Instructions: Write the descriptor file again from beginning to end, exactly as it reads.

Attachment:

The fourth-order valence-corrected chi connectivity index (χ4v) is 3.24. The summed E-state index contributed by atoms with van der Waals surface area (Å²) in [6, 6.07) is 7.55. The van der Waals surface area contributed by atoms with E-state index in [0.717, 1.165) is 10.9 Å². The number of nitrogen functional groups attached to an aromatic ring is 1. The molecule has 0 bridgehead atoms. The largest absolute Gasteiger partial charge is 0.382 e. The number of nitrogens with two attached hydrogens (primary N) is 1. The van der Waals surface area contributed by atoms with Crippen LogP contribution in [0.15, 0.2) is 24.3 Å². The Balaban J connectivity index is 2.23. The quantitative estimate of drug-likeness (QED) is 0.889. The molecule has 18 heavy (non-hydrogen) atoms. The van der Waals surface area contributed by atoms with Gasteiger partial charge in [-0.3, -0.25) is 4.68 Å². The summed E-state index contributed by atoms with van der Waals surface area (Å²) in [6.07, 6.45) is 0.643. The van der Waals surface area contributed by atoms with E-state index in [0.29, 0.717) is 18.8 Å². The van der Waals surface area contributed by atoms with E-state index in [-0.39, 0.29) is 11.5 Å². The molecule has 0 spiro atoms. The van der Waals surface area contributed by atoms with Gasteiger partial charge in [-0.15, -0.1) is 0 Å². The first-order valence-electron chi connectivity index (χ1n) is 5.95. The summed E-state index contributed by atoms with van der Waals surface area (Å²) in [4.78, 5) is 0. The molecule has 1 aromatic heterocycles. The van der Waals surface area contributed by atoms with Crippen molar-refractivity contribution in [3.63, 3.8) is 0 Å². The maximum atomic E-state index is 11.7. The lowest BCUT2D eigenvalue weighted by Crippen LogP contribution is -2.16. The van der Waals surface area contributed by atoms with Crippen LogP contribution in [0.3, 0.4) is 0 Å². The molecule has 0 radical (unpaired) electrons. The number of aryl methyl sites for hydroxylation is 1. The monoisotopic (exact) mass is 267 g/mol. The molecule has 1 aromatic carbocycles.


The fourth-order valence-corrected chi connectivity index (χ4v) is 3.24. The summed E-state index contributed by atoms with van der Waals surface area (Å²) in [6, 6.07) is 7.55. The van der Waals surface area contributed by atoms with E-state index in [0.717, 1.165) is 10.9 Å². The number of nitrogen functional groups attached to an aromatic ring is 1. The molecule has 0 bridgehead atoms. The largest absolute Gasteiger partial charge is 0.382 e. The number of nitrogens with two attached hydrogens (primary N) is 1. The van der Waals surface area contributed by atoms with Crippen LogP contribution in [0.15, 0.2) is 24.3 Å². The Balaban J connectivity index is 2.23. The quantitative estimate of drug-likeness (QED) is 0.889. The molecule has 18 heavy (non-hydrogen) atoms. The van der Waals surface area contributed by atoms with Gasteiger partial charge in [-0.3, -0.25) is 4.68 Å². The summed E-state index contributed by atoms with van der Waals surface area (Å²) in [6.07, 6.45) is 0.643. The van der Waals surface area contributed by atoms with E-state index in [0.29, 0.717) is 18.8 Å². The van der Waals surface area contributed by atoms with E-state index in [-0.39, 0.29) is 11.5 Å². The molecule has 0 spiro atoms. The van der Waals surface area contributed by atoms with Gasteiger partial charge in [-0.15, -0.1) is 0 Å². The first-order valence-electron chi connectivity index (χ1n) is 5.95. The summed E-state index contributed by atoms with van der Waals surface area (Å²) in [4.78, 5) is 0. The molecule has 1 aromatic heterocycles. The van der Waals surface area contributed by atoms with Crippen molar-refractivity contribution in [3.63, 3.8) is 0 Å². The maximum atomic E-state index is 11.7. The lowest BCUT2D eigenvalue weighted by Crippen LogP contribution is -2.16. The van der Waals surface area contributed by atoms with Crippen LogP contribution in [0.3, 0.4) is 0 Å². The molecule has 0 radical (unpaired) electrons. The number of aryl methyl sites for hydroxylation is 1. The monoisotopic (exact) mass is 267 g/mol. The molecule has 1 aromatic carbocycles.